Proceedings of the Digital Humanities Congress 2014

Proceedings of the Digital Humanities Congress 2014

Edited by Clare Mills, Michael Pidd and Jessica Williams


Cite the Book
Mills, Clare, Michael Pidd and Jessica Williams (Eds.). Proceedings of the Digital Humanities Congress 2014. Sheffield: The Digital Humanities Institute, 2014. Available online at: <>
Table of Contents

Paul Longley Arthur. Knowledge Networks in the Humanities

Stephen Brown, David Croft and Simon Coupland. Methods for Mining Messy Real World Data: Co-reference Identification Using Fuzzy Logic

Erik Champion. Ludic Literature: Evaluating Skyrim for Humanities Modding

Alice Humphrey. A Proposed Method for the Digital Description and Analysis of Geometric Ornament

Cornell Jackson and Matthew Hammond. Use of Social Network Analysis to Explore the People of Medieval Scotland

Simon Mahony, Julianne Nyhan, Melissa Terras and Ulrich Tiedau. Digital Humanities Pedagogy: Integrative Learning and New Ways of Thinking About Studying the Humanities

Ralph Morton and Hilary Nesi. Corpora, Catalogues and Correspondence: The Item-Level Identification and Digitisation of Business Letters for the British Telecom Correspondence Corpus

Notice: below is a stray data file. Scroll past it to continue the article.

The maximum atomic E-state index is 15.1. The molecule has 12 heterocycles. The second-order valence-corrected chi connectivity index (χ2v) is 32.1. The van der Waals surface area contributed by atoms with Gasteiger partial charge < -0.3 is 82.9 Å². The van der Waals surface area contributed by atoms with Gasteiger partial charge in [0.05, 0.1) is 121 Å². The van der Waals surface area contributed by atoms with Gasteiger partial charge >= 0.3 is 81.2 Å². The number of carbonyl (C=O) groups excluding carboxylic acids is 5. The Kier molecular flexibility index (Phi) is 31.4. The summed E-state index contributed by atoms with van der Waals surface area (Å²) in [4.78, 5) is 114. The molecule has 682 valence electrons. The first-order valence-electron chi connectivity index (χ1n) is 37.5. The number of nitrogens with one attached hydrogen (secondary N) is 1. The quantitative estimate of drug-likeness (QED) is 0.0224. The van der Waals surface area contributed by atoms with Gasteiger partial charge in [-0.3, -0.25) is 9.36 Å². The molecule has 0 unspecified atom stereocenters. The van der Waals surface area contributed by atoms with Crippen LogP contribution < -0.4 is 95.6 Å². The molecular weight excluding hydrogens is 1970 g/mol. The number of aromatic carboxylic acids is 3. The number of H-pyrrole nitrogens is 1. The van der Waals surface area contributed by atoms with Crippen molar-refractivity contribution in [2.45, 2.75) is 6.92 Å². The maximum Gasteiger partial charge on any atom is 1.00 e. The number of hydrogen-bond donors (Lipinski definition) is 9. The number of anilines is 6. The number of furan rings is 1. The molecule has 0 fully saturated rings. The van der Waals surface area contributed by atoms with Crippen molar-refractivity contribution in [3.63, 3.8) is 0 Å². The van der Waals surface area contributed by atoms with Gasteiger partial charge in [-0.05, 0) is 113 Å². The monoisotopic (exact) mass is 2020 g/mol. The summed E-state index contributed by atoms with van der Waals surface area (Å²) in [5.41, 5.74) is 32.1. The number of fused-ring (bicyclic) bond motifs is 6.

Cornelis J. Schilt. Corpus Newtonicum: Writing with Isaac in the 21st century

Frederick Truyen. “All Our Yesterdays” Europeana and the Phenomenology of Photographic Experience through the Framing of Digitization

Ian Harvey and Nicky Lloyd. Lost Visions: A Descriptive Metadata Crowdsourcing and Search Platform for Nineteenth-Century Book Illustrations

About the Publication

The Digital Humanities Congress was  held in Sheffield from 4-6th September 2014. The conference was intended to promote the sharing of knowledge, ideas and techniques within the digital humanities and we had a varied programme comprising international speakers from disciplines across the arts, humanities and heritage domains. This digital edition of the conference proceedings presents 10 of the papers.

The keynote speakers were: Professor Laura Mandell (Director, Initiative for Digital Humanities, Media and Culture, Texas A & M University); Professor Fred Truyen (Professor in the Faculty of Arts and Head of CS/Digital Media Lab at the Institute for Cultural Studies, KU Leuven); Professor Paul Arthur (Professor of Digital Humanities, The University of Western Sydney).

The book was originally edited by Clare Mills, Michael Pidd and Jessica Williams. The current version has been prepared by Serena Dewar.

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